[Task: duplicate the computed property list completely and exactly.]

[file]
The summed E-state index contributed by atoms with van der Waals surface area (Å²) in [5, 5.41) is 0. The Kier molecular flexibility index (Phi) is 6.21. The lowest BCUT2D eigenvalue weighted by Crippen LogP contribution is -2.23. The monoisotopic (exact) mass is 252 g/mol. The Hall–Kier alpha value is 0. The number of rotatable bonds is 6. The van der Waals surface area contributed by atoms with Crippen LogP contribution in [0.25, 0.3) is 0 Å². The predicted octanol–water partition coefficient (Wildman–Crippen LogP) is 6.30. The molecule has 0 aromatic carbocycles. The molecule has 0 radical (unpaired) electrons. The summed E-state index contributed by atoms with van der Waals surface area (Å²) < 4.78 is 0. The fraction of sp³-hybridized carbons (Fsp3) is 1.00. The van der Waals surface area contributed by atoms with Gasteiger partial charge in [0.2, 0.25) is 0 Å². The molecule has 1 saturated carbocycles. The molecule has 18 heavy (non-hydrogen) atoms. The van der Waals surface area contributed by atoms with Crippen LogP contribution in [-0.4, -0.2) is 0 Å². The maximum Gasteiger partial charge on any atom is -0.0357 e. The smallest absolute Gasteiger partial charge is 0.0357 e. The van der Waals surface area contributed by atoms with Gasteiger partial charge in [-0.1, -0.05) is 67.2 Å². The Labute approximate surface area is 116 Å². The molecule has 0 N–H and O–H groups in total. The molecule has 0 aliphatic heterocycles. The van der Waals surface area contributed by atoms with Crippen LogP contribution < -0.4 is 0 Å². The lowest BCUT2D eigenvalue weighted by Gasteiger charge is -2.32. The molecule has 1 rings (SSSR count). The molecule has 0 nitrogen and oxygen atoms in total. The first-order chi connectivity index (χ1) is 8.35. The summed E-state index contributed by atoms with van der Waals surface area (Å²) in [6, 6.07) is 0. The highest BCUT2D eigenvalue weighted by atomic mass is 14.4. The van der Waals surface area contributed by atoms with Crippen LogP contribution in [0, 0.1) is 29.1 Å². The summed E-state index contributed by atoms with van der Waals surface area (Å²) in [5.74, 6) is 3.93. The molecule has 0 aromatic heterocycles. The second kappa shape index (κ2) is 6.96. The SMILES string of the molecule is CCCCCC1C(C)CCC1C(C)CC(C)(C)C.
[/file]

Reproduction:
The summed E-state index contributed by atoms with van der Waals surface area (Å²) in [5, 5.41) is 0. The Kier molecular flexibility index (Phi) is 6.21. The lowest BCUT2D eigenvalue weighted by Crippen LogP contribution is -2.23. The monoisotopic (exact) mass is 252 g/mol. The Hall–Kier alpha value is 0. The number of rotatable bonds is 6. The van der Waals surface area contributed by atoms with Crippen LogP contribution in [0.25, 0.3) is 0 Å². The predicted octanol–water partition coefficient (Wildman–Crippen LogP) is 6.30. The molecule has 0 aromatic carbocycles. The molecule has 0 radical (unpaired) electrons. The summed E-state index contributed by atoms with van der Waals surface area (Å²) < 4.78 is 0. The fraction of sp³-hybridized carbons (Fsp3) is 1.00. The van der Waals surface area contributed by atoms with Gasteiger partial charge in [0.2, 0.25) is 0 Å². The molecule has 1 saturated carbocycles. The molecule has 18 heavy (non-hydrogen) atoms. The van der Waals surface area contributed by atoms with Crippen LogP contribution in [-0.4, -0.2) is 0 Å². The maximum Gasteiger partial charge on any atom is -0.0357 e. The smallest absolute Gasteiger partial charge is 0.0357 e. The van der Waals surface area contributed by atoms with Gasteiger partial charge in [-0.1, -0.05) is 67.2 Å². The Labute approximate surface area is 116 Å². The molecule has 0 N–H and O–H groups in total. The molecule has 0 aliphatic heterocycles. The van der Waals surface area contributed by atoms with Crippen LogP contribution < -0.4 is 0 Å². The lowest BCUT2D eigenvalue weighted by Gasteiger charge is -2.32. The molecule has 1 rings (SSSR count). The molecule has 0 nitrogen and oxygen atoms in total. The first-order chi connectivity index (χ1) is 8.35. The summed E-state index contributed by atoms with van der Waals surface area (Å²) in [6, 6.07) is 0. The highest BCUT2D eigenvalue weighted by atomic mass is 14.4. The van der Waals surface area contributed by atoms with Crippen LogP contribution in [0, 0.1) is 29.1 Å². The summed E-state index contributed by atoms with van der Waals surface area (Å²) in [5.74, 6) is 3.93. The molecule has 0 aromatic heterocycles. The second kappa shape index (κ2) is 6.96. The SMILES string of the molecule is CCCCCC1C(C)CCC1C(C)CC(C)(C)C.